Subscribe for 33¢ / day

BLOOMINGTON - No matter how low the temperatures dip, if there's fresh snow on the ground, there are always people sledding down "Jersey Hill."

Vehicles lined Jersey Avenue on Saturday afternoon, with dozens of adults and kids taking turns racing down one of Normal's most popular sledding hills.

"The key is to watch for people and trees," John Scott of Normal said.

"And bail out if you have to," his son, Andrew, 10 added.

The Scotts had joined friends, Mary Bronson and her son, Nick, 9, to spend part of the afternoon sledding on Jersey Hill for the first time this year.

Andrew Scott offered additional advice, "Make sure your scarf stays out of your face." He also said his favorite part of sledding was rolling in the snow.

Rick Carlson of Normal said he tries to stay away from groups and looks out for people walking back up the hill. He had brought his 6-year-old daughter Cameryn, who said she didn't mind how cold it got outside.

"This is always the hill we come to," Carlson said. "It's the best hill in town and we also think it's the biggest."

Tom McShane of Normal who was sledding double with his son Dan, 5, said they never go down the hill until everything looks clear.

McShane paused at the top of the hill as Dan occasionally threw snowballs at him, laughing.

"We like to think this is the best hill," McShane said. "I grew up going to Highland, but now we only come here."

He said the pair had been out an hour and a half.

"It's starting to get just a little bit cold," McShane said. "We're actually about to head in ?| But he (Dan) would like to stay all day."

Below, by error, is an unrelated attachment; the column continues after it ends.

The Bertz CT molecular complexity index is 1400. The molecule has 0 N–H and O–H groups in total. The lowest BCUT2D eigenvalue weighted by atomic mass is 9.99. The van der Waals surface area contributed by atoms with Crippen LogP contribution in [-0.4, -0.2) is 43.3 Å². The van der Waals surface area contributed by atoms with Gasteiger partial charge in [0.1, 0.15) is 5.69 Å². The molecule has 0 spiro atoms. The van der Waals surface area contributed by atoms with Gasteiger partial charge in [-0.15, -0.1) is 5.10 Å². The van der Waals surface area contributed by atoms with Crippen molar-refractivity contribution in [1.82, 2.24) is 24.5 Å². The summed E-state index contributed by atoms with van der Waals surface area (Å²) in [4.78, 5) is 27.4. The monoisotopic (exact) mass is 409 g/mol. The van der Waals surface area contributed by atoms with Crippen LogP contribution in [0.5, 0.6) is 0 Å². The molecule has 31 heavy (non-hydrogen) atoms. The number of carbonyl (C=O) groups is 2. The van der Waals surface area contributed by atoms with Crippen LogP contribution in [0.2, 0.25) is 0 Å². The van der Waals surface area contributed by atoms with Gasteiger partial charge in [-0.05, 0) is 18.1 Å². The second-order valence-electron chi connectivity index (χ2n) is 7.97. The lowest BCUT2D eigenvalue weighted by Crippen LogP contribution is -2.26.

The Pantagraph/XXXXXX XXXXX

BYLINE2:Pantagraph staff

JOLIET - U.S. Rep. Jerry Weller announced Saturday he is running for a seventh term, citing a list of initiatives that included funding for Illinois State University and Twin City transportation projects.

The Republican from Morris, who serves as deputy majority whip and on the powerful House Ways and Means Committee, said his growing seniority in Congress remains an asset to the district.

"Legislative experience has taught me that local and national relationships matter and that it takes experience and seniority to get things done as a legislator," Weller said in a prepared statement.

Joining Weller on the podium at the Joliet Carpenters Union Hall were more than a dozen leaders in the fields of social services, labor, agriculture, veterans and environmental issues, education, business and law enforcement.

"Illinois State University has been able to expand its nursing school program and initiate a new program to research small scale wind energy projects in our effort to reduce dependence on imported oil," Weller said in the statement.

He also cited funding for Central Illinois Regional Airport expansion and the planned multimodal transportation center that is a centerpiece of Normal's downtown redevelopment program.

Weller promised to promote renewable fuels like ethanol and biodiesel. He said he supports a "tax code that is simpler, fairer and gives American workers a competitive edge in the global economy."

He said he supports the military in the global war against terror and "Islamo-fascism."

Weller, who drew criticism last year for marrying Zury Rios Sosa, a Guatemalan senator and daughter of a former dictator, pledged to continue his work as vice chairman of the Western Hemisphere Subcommittee of the House International Relations Committee. He said he will continue to focus on narcotics trafficking and international law enforcement.

The 11th Congressional District runs across Bureau, Grundy, Kankakee, LaSalle and Will counties and extends south along a strip through Livingston, McLean and Woodford counties.


Load comments